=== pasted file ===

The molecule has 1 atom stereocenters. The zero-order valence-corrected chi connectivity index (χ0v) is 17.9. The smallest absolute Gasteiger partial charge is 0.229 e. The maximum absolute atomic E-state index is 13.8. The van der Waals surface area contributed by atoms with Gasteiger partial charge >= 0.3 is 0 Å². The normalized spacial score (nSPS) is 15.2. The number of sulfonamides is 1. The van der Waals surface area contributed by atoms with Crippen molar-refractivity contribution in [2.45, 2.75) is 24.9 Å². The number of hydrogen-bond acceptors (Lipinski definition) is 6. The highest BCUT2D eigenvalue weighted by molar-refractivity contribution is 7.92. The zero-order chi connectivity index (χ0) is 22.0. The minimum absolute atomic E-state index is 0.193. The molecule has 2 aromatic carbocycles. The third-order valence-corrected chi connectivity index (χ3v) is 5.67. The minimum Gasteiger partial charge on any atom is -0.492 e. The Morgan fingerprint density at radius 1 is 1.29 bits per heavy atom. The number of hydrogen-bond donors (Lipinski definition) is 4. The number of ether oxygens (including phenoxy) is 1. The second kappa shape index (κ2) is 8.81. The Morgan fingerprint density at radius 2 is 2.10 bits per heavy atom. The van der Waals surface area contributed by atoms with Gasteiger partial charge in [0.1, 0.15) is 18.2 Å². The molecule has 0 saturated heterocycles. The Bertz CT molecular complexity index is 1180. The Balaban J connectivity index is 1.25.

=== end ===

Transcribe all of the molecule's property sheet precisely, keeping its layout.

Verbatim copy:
The molecule has 1 atom stereocenters. The zero-order valence-corrected chi connectivity index (χ0v) is 17.9. The smallest absolute Gasteiger partial charge is 0.229 e. The maximum absolute atomic E-state index is 13.8. The van der Waals surface area contributed by atoms with Gasteiger partial charge >= 0.3 is 0 Å². The normalized spacial score (nSPS) is 15.2. The number of sulfonamides is 1. The van der Waals surface area contributed by atoms with Crippen molar-refractivity contribution in [2.45, 2.75) is 24.9 Å². The number of hydrogen-bond acceptors (Lipinski definition) is 6. The highest BCUT2D eigenvalue weighted by molar-refractivity contribution is 7.92. The zero-order chi connectivity index (χ0) is 22.0. The minimum absolute atomic E-state index is 0.193. The molecule has 2 aromatic carbocycles. The third-order valence-corrected chi connectivity index (χ3v) is 5.67. The minimum Gasteiger partial charge on any atom is -0.492 e. The Morgan fingerprint density at radius 1 is 1.29 bits per heavy atom. The number of hydrogen-bond donors (Lipinski definition) is 4. The number of ether oxygens (including phenoxy) is 1. The second kappa shape index (κ2) is 8.81. The Morgan fingerprint density at radius 2 is 2.10 bits per heavy atom. The van der Waals surface area contributed by atoms with Gasteiger partial charge in [0.1, 0.15) is 18.2 Å². The molecule has 0 saturated heterocycles. The Bertz CT molecular complexity index is 1180. The Balaban J connectivity index is 1.25.